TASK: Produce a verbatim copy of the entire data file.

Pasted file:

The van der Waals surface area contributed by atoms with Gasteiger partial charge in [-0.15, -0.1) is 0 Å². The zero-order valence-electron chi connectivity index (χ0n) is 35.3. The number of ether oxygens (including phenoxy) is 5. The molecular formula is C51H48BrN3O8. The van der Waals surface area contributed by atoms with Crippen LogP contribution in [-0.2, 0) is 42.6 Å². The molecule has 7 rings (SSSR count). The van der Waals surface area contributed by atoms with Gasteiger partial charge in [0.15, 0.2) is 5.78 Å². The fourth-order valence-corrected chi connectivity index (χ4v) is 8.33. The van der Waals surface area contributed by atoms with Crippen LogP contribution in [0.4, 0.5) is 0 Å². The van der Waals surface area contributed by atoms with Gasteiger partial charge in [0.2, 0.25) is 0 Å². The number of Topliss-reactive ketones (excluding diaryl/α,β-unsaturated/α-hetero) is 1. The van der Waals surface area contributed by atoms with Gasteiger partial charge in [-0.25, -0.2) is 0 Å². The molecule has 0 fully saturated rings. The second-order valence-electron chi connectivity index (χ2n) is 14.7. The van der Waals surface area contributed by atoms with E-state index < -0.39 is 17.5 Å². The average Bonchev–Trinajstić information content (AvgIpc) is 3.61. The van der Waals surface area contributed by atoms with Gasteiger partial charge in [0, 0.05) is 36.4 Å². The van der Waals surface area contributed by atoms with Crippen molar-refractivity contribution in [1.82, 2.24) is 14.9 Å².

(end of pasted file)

The van der Waals surface area contributed by atoms with Gasteiger partial charge in [-0.15, -0.1) is 0 Å². The zero-order valence-electron chi connectivity index (χ0n) is 35.3. The number of ether oxygens (including phenoxy) is 5. The molecular formula is C51H48BrN3O8. The van der Waals surface area contributed by atoms with Crippen LogP contribution in [-0.2, 0) is 42.6 Å². The molecule has 7 rings (SSSR count). The van der Waals surface area contributed by atoms with Gasteiger partial charge in [0.15, 0.2) is 5.78 Å². The fourth-order valence-corrected chi connectivity index (χ4v) is 8.33. The van der Waals surface area contributed by atoms with Crippen LogP contribution in [0.4, 0.5) is 0 Å². The van der Waals surface area contributed by atoms with Gasteiger partial charge in [0.2, 0.25) is 0 Å². The number of Topliss-reactive ketones (excluding diaryl/α,β-unsaturated/α-hetero) is 1. The van der Waals surface area contributed by atoms with Gasteiger partial charge in [-0.25, -0.2) is 0 Å². The molecule has 0 fully saturated rings. The second-order valence-electron chi connectivity index (χ2n) is 14.7. The van der Waals surface area contributed by atoms with E-state index < -0.39 is 17.5 Å². The average Bonchev–Trinajstić information content (AvgIpc) is 3.61. The van der Waals surface area contributed by atoms with Gasteiger partial charge in [0, 0.05) is 36.4 Å². The van der Waals surface area contributed by atoms with Crippen molar-refractivity contribution in [1.82, 2.24) is 14.9 Å².